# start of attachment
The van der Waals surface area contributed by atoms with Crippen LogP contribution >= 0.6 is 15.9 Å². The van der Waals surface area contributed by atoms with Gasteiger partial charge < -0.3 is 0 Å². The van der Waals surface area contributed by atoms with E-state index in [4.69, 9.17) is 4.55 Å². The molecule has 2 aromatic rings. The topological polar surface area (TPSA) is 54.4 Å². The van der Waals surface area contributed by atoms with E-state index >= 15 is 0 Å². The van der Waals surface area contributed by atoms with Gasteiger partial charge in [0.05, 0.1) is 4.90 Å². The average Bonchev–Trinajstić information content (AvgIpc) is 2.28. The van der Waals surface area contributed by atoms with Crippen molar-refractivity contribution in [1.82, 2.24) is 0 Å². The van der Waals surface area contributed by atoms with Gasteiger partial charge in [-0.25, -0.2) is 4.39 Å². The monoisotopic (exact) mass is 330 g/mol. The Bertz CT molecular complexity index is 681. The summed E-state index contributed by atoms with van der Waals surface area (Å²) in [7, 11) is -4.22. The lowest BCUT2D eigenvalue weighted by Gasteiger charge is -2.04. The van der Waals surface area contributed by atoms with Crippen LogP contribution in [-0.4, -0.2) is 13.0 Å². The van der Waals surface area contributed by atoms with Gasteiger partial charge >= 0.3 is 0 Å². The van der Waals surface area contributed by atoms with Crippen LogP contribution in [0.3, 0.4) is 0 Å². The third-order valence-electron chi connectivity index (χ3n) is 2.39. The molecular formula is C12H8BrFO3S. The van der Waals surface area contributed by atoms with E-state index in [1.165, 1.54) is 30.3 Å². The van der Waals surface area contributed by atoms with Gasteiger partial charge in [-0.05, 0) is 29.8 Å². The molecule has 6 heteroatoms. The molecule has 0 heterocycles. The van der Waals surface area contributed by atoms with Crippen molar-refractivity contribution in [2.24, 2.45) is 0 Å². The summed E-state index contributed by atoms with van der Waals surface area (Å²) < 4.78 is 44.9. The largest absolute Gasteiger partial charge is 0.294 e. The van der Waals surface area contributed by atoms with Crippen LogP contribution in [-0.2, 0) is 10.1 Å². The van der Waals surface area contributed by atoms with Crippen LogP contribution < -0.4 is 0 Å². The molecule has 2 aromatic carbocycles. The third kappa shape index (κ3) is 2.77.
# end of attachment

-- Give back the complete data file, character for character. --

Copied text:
The van der Waals surface area contributed by atoms with Crippen LogP contribution >= 0.6 is 15.9 Å². The van der Waals surface area contributed by atoms with Gasteiger partial charge < -0.3 is 0 Å². The van der Waals surface area contributed by atoms with E-state index in [4.69, 9.17) is 4.55 Å². The molecule has 2 aromatic rings. The topological polar surface area (TPSA) is 54.4 Å². The van der Waals surface area contributed by atoms with E-state index >= 15 is 0 Å². The van der Waals surface area contributed by atoms with Gasteiger partial charge in [0.05, 0.1) is 4.90 Å². The average Bonchev–Trinajstić information content (AvgIpc) is 2.28. The van der Waals surface area contributed by atoms with Crippen molar-refractivity contribution in [1.82, 2.24) is 0 Å². The van der Waals surface area contributed by atoms with Gasteiger partial charge in [-0.25, -0.2) is 4.39 Å². The monoisotopic (exact) mass is 330 g/mol. The Bertz CT molecular complexity index is 681. The summed E-state index contributed by atoms with van der Waals surface area (Å²) in [7, 11) is -4.22. The lowest BCUT2D eigenvalue weighted by Gasteiger charge is -2.04. The van der Waals surface area contributed by atoms with Crippen LogP contribution in [-0.4, -0.2) is 13.0 Å². The van der Waals surface area contributed by atoms with Gasteiger partial charge >= 0.3 is 0 Å². The van der Waals surface area contributed by atoms with Crippen LogP contribution in [0.3, 0.4) is 0 Å². The third-order valence-electron chi connectivity index (χ3n) is 2.39. The molecular formula is C12H8BrFO3S. The van der Waals surface area contributed by atoms with E-state index in [1.165, 1.54) is 30.3 Å². The van der Waals surface area contributed by atoms with Gasteiger partial charge in [-0.05, 0) is 29.8 Å². The molecule has 6 heteroatoms. The molecule has 0 heterocycles. The van der Waals surface area contributed by atoms with Crippen molar-refractivity contribution in [2.24, 2.45) is 0 Å². The summed E-state index contributed by atoms with van der Waals surface area (Å²) < 4.78 is 44.9. The largest absolute Gasteiger partial charge is 0.294 e. The van der Waals surface area contributed by atoms with Crippen LogP contribution in [-0.2, 0) is 10.1 Å². The van der Waals surface area contributed by atoms with Crippen LogP contribution < -0.4 is 0 Å². The molecule has 2 aromatic carbocycles. The third kappa shape index (κ3) is 2.77.